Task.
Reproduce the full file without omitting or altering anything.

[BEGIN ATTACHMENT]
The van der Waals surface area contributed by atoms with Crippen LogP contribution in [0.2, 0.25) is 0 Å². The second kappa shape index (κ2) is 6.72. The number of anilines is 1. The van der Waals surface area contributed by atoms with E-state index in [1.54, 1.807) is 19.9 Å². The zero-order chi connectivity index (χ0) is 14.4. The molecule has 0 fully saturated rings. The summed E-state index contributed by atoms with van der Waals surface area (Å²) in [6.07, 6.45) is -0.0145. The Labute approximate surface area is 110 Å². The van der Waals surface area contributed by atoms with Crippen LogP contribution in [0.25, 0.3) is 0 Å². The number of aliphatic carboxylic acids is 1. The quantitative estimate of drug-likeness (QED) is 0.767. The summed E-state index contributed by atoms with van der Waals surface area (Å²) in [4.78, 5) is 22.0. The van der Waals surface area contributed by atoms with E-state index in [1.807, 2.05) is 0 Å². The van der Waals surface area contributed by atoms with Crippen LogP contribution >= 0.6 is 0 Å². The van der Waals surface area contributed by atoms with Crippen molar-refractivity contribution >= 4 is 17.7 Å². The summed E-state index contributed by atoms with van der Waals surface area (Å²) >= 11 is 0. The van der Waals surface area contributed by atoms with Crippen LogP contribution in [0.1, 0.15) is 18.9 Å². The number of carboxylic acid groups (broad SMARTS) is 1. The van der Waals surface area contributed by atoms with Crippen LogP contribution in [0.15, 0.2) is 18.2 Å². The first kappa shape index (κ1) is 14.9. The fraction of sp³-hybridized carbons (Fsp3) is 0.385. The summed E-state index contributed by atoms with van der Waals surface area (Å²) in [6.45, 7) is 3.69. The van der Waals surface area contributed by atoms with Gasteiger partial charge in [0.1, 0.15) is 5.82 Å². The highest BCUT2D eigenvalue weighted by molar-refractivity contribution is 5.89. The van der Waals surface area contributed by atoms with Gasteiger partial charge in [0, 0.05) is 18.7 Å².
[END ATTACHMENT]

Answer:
The van der Waals surface area contributed by atoms with Crippen LogP contribution in [0.2, 0.25) is 0 Å². The second kappa shape index (κ2) is 6.72. The number of anilines is 1. The van der Waals surface area contributed by atoms with E-state index in [1.54, 1.807) is 19.9 Å². The zero-order chi connectivity index (χ0) is 14.4. The molecule has 0 fully saturated rings. The summed E-state index contributed by atoms with van der Waals surface area (Å²) in [6.07, 6.45) is -0.0145. The Labute approximate surface area is 110 Å². The van der Waals surface area contributed by atoms with Crippen LogP contribution in [0.25, 0.3) is 0 Å². The number of aliphatic carboxylic acids is 1. The quantitative estimate of drug-likeness (QED) is 0.767. The summed E-state index contributed by atoms with van der Waals surface area (Å²) in [4.78, 5) is 22.0. The van der Waals surface area contributed by atoms with E-state index in [1.807, 2.05) is 0 Å². The van der Waals surface area contributed by atoms with Crippen LogP contribution >= 0.6 is 0 Å². The van der Waals surface area contributed by atoms with Crippen molar-refractivity contribution >= 4 is 17.7 Å². The summed E-state index contributed by atoms with van der Waals surface area (Å²) >= 11 is 0. The van der Waals surface area contributed by atoms with Crippen LogP contribution in [0.1, 0.15) is 18.9 Å². The number of carboxylic acid groups (broad SMARTS) is 1. The van der Waals surface area contributed by atoms with Crippen LogP contribution in [0.15, 0.2) is 18.2 Å². The first kappa shape index (κ1) is 14.9. The fraction of sp³-hybridized carbons (Fsp3) is 0.385. The summed E-state index contributed by atoms with van der Waals surface area (Å²) in [6.45, 7) is 3.69. The van der Waals surface area contributed by atoms with Gasteiger partial charge in [0.1, 0.15) is 5.82 Å². The highest BCUT2D eigenvalue weighted by molar-refractivity contribution is 5.89. The van der Waals surface area contributed by atoms with Gasteiger partial charge in [0, 0.05) is 18.7 Å².